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Identifying best practices for care-dependent elderly by Benchmarking Costs and outcomes of community care

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Identifying best care practices for care-dependent, community dwelling older people

With a shrinking working force yet increasing demand for healthcare by a growing elderly population, Europe needs more cost-effective health systems. To achieve this, policymakers need information on what type of community care offers the best outcomes at reasonable costs.


IBENC (Identifying best practices for care-dependent elderly by benchmarking costs and outcomes of community care) researchers established a method to identify and enable an in-depth interpretation of best performing practices in community care organisations for dependent elderly. Their approach produced from a novel benchmark method, accounting for both costs of care utilisation and quality of care. They also described characteristics of well performing organisations and their staff. In Belgium, Finland, Germany, Iceland, Italy, and the Netherlands data on health, functioning and resource use of 2 884 community care clients, was collected longitudinally with the interRAI-HC, additional surveys took place amongst 1 067 professionals and 36 community care organisations. For a general overview of quality of care, two composite measures were used, derived from interRAI-HC assessments. The Independence Quality Scale (IQS) and the Clinical Balance Quality Scale (CBQS) reflect organisations’ relative performance on maintaining clients´ functional independence, respectively improvement of clients´ functioning). Also mean costs of care utilisation of clients was calculated for all organisations over a six-month period. Organisations and care models were benchmarked on quality and costs of care utilisation, an integrated metric expressing organisations’ efficiency. Working staff factors related to organisations’ efficiency appeared to be predictability, emotional demands, influence, physical workload, and quantitative demands at work, and type of contract (full-time/part-time, temporary/fixed). Also patient-centred care delivery, availability of specialised care professionals and monitoring of care performance were related to organisational efficiency. This novel method of benchmarking provides a valid and evidence based way to identify best practices that achieve good outcomes against low costs. Dissemination activities included the project website launch (boasting both a public and an internal function), five scientific papers published in peer-reviewed journals, over 20 presentations at international conferences, webinars, and a final conference in Brussels (Belgium). IBBEC work and outcomes will advance knowledge on the efficiency of healthcare delivery in Europe, and offer an objective means of identifying best practices. Project results will thus make a significant contribution to public health, enabling longer independent living of the elderly.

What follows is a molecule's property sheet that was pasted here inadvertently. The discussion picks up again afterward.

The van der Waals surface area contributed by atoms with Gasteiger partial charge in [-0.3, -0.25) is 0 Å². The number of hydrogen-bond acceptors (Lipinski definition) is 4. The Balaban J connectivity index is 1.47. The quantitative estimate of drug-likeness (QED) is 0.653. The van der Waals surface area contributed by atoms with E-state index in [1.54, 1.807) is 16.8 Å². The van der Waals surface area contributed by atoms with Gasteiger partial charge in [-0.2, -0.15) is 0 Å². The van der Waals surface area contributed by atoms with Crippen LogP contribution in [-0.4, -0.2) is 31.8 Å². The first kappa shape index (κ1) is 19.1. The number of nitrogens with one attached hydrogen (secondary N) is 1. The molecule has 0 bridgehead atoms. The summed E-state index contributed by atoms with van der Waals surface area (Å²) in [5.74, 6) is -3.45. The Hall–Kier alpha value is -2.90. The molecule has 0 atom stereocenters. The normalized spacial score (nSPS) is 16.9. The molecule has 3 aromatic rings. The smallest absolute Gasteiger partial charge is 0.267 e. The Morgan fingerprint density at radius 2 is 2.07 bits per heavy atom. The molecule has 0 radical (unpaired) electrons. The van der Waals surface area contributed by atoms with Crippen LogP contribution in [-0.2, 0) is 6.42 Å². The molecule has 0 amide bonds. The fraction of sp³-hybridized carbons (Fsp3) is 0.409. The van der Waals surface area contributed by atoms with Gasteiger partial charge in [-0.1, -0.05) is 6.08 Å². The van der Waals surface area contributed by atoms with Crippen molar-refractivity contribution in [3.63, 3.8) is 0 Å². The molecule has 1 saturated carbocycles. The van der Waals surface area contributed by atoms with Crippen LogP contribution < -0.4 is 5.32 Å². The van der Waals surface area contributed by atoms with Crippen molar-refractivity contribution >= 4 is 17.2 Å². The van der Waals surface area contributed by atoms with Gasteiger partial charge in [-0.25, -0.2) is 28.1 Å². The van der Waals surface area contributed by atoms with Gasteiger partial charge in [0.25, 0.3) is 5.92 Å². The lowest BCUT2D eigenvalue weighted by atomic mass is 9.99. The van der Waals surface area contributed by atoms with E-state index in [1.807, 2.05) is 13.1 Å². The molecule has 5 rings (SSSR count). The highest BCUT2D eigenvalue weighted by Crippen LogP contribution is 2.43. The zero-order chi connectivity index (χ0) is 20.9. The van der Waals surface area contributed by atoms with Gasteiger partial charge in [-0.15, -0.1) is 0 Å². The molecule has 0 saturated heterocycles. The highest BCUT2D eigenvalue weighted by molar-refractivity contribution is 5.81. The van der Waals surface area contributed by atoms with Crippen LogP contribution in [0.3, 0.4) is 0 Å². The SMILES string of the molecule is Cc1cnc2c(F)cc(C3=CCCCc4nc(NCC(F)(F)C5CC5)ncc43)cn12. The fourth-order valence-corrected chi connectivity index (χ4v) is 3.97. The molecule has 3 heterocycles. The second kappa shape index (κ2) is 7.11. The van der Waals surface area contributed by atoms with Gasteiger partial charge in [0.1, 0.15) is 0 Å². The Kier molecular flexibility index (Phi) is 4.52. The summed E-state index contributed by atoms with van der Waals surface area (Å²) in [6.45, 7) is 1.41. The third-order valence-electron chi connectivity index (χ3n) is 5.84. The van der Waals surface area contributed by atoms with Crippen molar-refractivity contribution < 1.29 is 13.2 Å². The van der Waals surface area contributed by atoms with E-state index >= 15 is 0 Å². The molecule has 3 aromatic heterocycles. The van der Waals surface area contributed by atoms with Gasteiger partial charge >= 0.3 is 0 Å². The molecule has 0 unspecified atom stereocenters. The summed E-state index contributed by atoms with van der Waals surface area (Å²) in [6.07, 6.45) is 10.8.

Independent living, elderly, healthcare, IBENC, community care, Resource Utilization in Dementia

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